Break out of your seafood rut with these delicious and nutritious alternatives to the usual fish.
Brimming with good-for-you nutrients, fish is a food that the American Heart Association recommends we consume at least twice per week. But if you’ve fallen into a seafood rut — tossing salmon and shrimp into your cart every week — swapping in some of the following options from the fishmonger is a tasty, environmentally savvy and nutritious way to break out of it.
Cast your line for rainbow trout and get an impressive 800 mg of omega-3s per three-ounce serving. For good health, experts recommend an average daily intake of 250 to 500 milligrams of the anti-inflammatory omega-3 fatty acids found in fish. On top of this good fat, mild and slightly sweet rainbow trout provides a wealth of B vitamins, selenium and protein. The protein found in trout and other fish is particularly high in the amino acids needed for skeletal muscle repair, making this swimmer a great addition to a post-run repast.
Most rainbow trout in the U.S. market is farmed in Idaho, where closed containment aquaculture systems are widely used to prevent contamination of surrounding waterways. For this reason, the Monterey Bay Aquarium Seafood Watch program gives farmed rainbow trout a Best Choice rating, making it a smart alternative to farmed salmon.
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In a bowl, combine two diced kiwi, one diced and seeded jalapeño pepper, juice from one lime and 1/3 cup fresh chopped cilantro. Season rainbow trout fillets with salt, pepper and cumin powder. Place trout in a skillet skin side down, cover and cook for 5 minutes over medium-high heat. Flip and cook for 2 to 3 minutes, or until flesh becomes opaque. Serve fish topped with kiwi salsa.
Perhaps the expression “holy mackerel” comes from the bonanza of protein, vitamin B12, selenium and heart-chummy omega-3 fats present in this blissfully lowbrow swimmer. A three-ounce serving of mackerel contains a whopping 4,300 milligrams of omega-3’s. More great news: Mackerel is one of the few foods that supplies a generous amount of Vitamin D. Scientists believe Vitamin D can reduce the risk of a myriad of maladies including heart disease, cognitive decline and certain cancers. By helping improve calcium absorption, this wonder vitamin can also reduce stress fracture risk.
Most ocean environmental groups give mackerel their stamp of approval, as the fishery is well-managed with healthy stocks due to fast-breading tendencies.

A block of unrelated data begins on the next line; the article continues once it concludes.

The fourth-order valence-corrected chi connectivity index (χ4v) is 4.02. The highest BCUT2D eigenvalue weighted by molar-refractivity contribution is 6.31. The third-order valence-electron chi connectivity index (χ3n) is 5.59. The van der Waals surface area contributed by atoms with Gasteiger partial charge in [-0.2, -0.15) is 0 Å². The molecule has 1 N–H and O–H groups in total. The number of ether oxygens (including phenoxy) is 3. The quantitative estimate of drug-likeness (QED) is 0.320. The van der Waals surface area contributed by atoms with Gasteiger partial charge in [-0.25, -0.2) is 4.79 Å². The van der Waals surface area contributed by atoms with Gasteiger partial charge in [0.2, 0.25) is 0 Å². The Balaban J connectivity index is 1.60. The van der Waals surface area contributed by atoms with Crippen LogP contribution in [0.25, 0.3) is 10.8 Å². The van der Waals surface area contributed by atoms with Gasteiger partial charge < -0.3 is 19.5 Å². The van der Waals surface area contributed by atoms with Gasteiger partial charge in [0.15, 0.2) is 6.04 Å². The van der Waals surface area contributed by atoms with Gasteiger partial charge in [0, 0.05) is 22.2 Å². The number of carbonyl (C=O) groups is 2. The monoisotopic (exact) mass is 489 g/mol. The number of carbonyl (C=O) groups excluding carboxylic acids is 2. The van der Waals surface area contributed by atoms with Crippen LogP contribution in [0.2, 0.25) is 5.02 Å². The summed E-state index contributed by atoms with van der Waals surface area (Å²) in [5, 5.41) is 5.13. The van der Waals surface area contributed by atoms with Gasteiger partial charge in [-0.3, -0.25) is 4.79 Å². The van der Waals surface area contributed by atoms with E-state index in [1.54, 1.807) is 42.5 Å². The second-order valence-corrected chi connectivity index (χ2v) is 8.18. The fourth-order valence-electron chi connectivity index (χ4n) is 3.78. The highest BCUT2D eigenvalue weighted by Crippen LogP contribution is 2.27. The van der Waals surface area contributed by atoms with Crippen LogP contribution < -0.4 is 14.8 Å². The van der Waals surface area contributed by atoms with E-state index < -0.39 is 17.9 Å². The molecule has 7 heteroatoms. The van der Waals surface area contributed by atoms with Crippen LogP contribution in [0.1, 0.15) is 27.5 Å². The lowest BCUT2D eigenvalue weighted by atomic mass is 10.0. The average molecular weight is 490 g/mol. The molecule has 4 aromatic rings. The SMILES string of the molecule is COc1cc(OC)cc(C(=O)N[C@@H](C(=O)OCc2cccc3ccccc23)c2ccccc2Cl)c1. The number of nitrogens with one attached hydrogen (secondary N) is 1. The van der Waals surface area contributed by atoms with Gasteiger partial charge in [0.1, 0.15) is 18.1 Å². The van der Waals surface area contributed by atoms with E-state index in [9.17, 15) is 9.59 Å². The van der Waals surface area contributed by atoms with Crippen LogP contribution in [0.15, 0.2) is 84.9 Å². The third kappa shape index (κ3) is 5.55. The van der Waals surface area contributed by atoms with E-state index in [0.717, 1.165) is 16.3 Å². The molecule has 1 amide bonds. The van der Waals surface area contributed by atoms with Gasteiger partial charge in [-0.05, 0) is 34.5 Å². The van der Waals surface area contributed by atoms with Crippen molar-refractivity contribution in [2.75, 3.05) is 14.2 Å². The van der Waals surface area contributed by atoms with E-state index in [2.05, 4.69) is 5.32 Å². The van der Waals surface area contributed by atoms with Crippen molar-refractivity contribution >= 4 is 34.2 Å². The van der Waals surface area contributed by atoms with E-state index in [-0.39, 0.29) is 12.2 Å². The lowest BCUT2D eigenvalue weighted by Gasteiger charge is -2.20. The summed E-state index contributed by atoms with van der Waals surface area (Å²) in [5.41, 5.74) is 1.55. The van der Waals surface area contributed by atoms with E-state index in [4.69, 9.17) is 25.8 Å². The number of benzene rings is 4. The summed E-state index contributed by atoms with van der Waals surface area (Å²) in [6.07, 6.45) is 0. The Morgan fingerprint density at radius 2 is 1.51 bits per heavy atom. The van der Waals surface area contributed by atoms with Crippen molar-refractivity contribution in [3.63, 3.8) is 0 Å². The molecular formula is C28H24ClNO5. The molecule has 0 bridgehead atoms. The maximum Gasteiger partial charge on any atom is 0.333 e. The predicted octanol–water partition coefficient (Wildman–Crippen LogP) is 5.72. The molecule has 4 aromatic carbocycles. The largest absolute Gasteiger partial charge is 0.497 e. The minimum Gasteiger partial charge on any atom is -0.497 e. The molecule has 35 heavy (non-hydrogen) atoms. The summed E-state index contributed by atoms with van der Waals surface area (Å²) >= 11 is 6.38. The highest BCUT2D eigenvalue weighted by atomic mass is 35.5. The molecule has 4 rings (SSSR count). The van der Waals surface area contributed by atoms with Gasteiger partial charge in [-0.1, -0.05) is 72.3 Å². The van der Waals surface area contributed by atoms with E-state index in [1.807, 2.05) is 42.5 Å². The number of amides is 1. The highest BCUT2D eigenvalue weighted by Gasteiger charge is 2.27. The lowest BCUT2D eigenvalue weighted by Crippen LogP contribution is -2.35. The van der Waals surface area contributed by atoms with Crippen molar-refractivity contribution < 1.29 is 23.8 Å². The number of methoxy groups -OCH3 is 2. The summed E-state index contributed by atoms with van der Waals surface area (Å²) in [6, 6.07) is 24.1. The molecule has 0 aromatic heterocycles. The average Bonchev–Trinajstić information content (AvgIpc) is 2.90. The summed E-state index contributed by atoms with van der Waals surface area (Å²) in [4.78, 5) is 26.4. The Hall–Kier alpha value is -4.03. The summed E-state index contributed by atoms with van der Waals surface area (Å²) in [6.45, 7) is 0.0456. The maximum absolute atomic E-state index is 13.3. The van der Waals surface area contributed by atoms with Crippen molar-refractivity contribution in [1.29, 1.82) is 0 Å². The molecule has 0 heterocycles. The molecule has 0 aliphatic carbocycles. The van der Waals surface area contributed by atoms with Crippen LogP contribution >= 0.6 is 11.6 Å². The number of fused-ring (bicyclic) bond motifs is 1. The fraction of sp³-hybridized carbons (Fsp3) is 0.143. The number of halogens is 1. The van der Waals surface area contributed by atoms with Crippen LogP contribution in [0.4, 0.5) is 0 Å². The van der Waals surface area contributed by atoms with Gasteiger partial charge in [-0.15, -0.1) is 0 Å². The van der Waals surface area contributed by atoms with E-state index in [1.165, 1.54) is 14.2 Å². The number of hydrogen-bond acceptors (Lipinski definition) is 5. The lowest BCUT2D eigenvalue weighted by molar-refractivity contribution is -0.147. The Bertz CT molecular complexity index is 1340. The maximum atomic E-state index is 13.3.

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Fresh mackerel is often sold whole, so kindly ask your fishmonger if he will clean it for you if fish entrails freak you out. To cook it, simply stuff the cavity with any seasonings that please you such as sea salt, thyme and sliced lemon and grill or pan-fry for 10 to 12 minutes, flipping once halfway. Smoked mackerel is wonderful on hearty whole-grain crackers or in place of deli meats in sandwiches.
Native to Australia and Southeast Asia, this whimsically-named swimmer has a slightly buttery flavor and offers a hearty 600 to 800 milligrams of omega-3 fatty acids per three-ounce serving, about three times more than fellow white-fleshed fish including cod and tilapia. With less than 140 calories per serving, reeling in Barramundi can keep you on good terms with the scale.
Most of the barramundi available in the U.S. is being farmed in Asia by Massachusetts-based Australis Aquaculture. Fortunately, they’re raised in a manner that greatly minimizes contact with wild species and the release of pollutants into surrounding waterways. The same cannot be said for a large portion of salmon farming. Barramundi’s largely vegetarian feed ensures very low levels of potentially harmful contaminants (such as mercury) building up in its flesh. At present, farmed salmon requires upwards of three to four pounds of wild-caught small fish for its feed to produce one pound of flesh, resulting in a net loss of protein from the sea.
You can find barramundi on the menu at an increasing number of restaurants. Also look for packages of plain and seasoned Australis frozen barramundi filets at major supermarkets for about $8 per 12-ounce bag. Virtually any recipe calling for other fish such as salmon and tilapia can be adapted to make use of barramundi instead.
Here’s a tasty idea: In a saucepan, bring one cup of pomegranate juice and 1/2 cup of balsamic vinegar to a boil. Reduce heat to medium-high and let the mixture simmer, uncovered, until it has thickened into a syrup consistency, about 15 minutes. Stir in two chopped scallions and ½ teaspoon orange zest. Cook unseasoned barramundi according to package directions and drizzle pomegranate glaze over top.
Of interest to runners, mussels are chock full of iron. As iron is an essential component of proteins involved in transporting oxygen to working muscles, low iron levels can result in lethargic runs. Mussels also contain a strikingly high amount of Vitamin B12, a water-soluble vitamin that the body uses to make red blood cells and DNA, the genetic material in all cells. It is also essential for fat and protein metabolism, and may slow mental decline with age. An abundance of the antioxidant selenium can help mop up nefarious DNA-attacking free radicals.
About 90 percent of all mussels consumed are cultivated, but the farming process does not rely on fishmeal to grow, shuns the use of antibiotics and other chemicals, and actually has a beneficial impact on the quality of the surrounding waters.
In a large pot, combine a can of coconut milk, juice from one lime, a handful of chopped cilantro and red pepper flakes to taste. Bring to a boil, add two pounds of rinsed mussels, and simmer covered until the mussels pop open. Discard any that stay shut and serve the coconut liquid as a dipping sauce.
About The Author:
Matthew Kadey is a Canadian-based dietitian and food writer. Find him at www.wellfedman.com.